In the Philippines – where 76 million Internet users stay online the longest in the world – just a handful of people spend a few hours each day to fight fake news about the upcoming midterm elections.
With social media penetration rates among the highest in the world, it should come as no surprise that parents in Southeast Asia are increasingly concerned about their children’s Internet usage.
Indonesian President Joko Widodo’s lone challenger in next year’s election, Prabowo Subianto, has a long way to go to catch up with the incumbent’s social media popularity as the candidates seek to seize early campaign momentum.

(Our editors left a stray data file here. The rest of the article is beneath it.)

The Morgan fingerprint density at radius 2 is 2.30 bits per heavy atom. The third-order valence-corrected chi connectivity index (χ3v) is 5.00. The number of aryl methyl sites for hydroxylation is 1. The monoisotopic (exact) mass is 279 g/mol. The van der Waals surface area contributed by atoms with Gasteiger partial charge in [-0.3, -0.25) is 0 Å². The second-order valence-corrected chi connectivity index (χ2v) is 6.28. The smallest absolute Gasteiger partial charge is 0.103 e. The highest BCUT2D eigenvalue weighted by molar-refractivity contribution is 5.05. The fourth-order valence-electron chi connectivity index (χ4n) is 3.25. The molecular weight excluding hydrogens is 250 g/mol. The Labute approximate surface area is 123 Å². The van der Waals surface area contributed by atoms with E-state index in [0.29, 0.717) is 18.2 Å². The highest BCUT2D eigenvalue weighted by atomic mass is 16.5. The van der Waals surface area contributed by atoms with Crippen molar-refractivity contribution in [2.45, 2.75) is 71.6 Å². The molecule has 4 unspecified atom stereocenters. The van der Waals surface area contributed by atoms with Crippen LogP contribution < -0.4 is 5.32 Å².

Twitter Inc. will personalize news for users and send them notifications of events, trying to attract a bigger, broader audience with one of its most comprehensive product updates in years.
The launch of Jakarta's new cyber security agency, the National Cyber and Encryption Agency (BSSN) brings Indonesia one step closer to combating the spread of terrorism through online and social media platforms.
Every day a large number of people consume “fake news” around the region. This is nothing new, especially because social media makes it difficult for consumers to differentiate between real and fictional information.
Indonesia has threatened to bar the world’s biggest social-media providers from operating in the country unless they comply with stringent demands to filter pornography and other content deemed obscene.